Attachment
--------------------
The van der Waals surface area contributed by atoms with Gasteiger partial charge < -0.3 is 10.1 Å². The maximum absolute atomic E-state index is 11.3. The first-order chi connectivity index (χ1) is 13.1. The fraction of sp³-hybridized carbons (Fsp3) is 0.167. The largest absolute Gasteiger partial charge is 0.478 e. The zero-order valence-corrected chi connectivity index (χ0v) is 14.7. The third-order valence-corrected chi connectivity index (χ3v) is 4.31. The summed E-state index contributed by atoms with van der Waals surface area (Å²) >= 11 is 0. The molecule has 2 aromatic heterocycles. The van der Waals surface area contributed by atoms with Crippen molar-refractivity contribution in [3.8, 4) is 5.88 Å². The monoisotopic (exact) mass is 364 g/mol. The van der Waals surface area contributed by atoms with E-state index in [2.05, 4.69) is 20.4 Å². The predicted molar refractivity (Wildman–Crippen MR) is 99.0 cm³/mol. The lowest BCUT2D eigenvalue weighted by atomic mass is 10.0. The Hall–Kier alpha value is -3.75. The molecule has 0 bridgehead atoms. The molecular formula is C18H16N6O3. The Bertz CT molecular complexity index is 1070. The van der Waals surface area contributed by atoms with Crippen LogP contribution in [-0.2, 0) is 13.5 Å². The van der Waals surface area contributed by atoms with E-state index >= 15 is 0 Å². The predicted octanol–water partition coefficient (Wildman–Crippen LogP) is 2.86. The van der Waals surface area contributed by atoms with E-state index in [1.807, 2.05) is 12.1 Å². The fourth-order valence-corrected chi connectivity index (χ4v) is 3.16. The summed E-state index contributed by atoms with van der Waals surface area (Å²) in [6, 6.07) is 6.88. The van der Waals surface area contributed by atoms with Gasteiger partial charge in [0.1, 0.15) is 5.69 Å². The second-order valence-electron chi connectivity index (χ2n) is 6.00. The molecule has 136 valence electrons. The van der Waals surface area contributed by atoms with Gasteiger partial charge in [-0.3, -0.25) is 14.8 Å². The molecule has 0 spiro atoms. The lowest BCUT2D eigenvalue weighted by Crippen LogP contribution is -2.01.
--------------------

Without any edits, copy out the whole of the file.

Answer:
The van der Waals surface area contributed by atoms with Gasteiger partial charge < -0.3 is 10.1 Å². The maximum absolute atomic E-state index is 11.3. The first-order chi connectivity index (χ1) is 13.1. The fraction of sp³-hybridized carbons (Fsp3) is 0.167. The largest absolute Gasteiger partial charge is 0.478 e. The zero-order valence-corrected chi connectivity index (χ0v) is 14.7. The third-order valence-corrected chi connectivity index (χ3v) is 4.31. The summed E-state index contributed by atoms with van der Waals surface area (Å²) >= 11 is 0. The molecule has 2 aromatic heterocycles. The van der Waals surface area contributed by atoms with Crippen molar-refractivity contribution in [3.8, 4) is 5.88 Å². The monoisotopic (exact) mass is 364 g/mol. The van der Waals surface area contributed by atoms with E-state index in [2.05, 4.69) is 20.4 Å². The predicted molar refractivity (Wildman–Crippen MR) is 99.0 cm³/mol. The lowest BCUT2D eigenvalue weighted by atomic mass is 10.0. The Hall–Kier alpha value is -3.75. The molecule has 0 bridgehead atoms. The molecular formula is C18H16N6O3. The Bertz CT molecular complexity index is 1070. The van der Waals surface area contributed by atoms with Crippen LogP contribution in [-0.2, 0) is 13.5 Å². The van der Waals surface area contributed by atoms with E-state index >= 15 is 0 Å². The predicted octanol–water partition coefficient (Wildman–Crippen LogP) is 2.86. The van der Waals surface area contributed by atoms with E-state index in [1.807, 2.05) is 12.1 Å². The fourth-order valence-corrected chi connectivity index (χ4v) is 3.16. The summed E-state index contributed by atoms with van der Waals surface area (Å²) in [6, 6.07) is 6.88. The van der Waals surface area contributed by atoms with Gasteiger partial charge in [0.1, 0.15) is 5.69 Å². The second-order valence-electron chi connectivity index (χ2n) is 6.00. The molecule has 136 valence electrons. The van der Waals surface area contributed by atoms with Gasteiger partial charge in [-0.3, -0.25) is 14.8 Å². The molecule has 0 spiro atoms. The lowest BCUT2D eigenvalue weighted by Crippen LogP contribution is -2.01.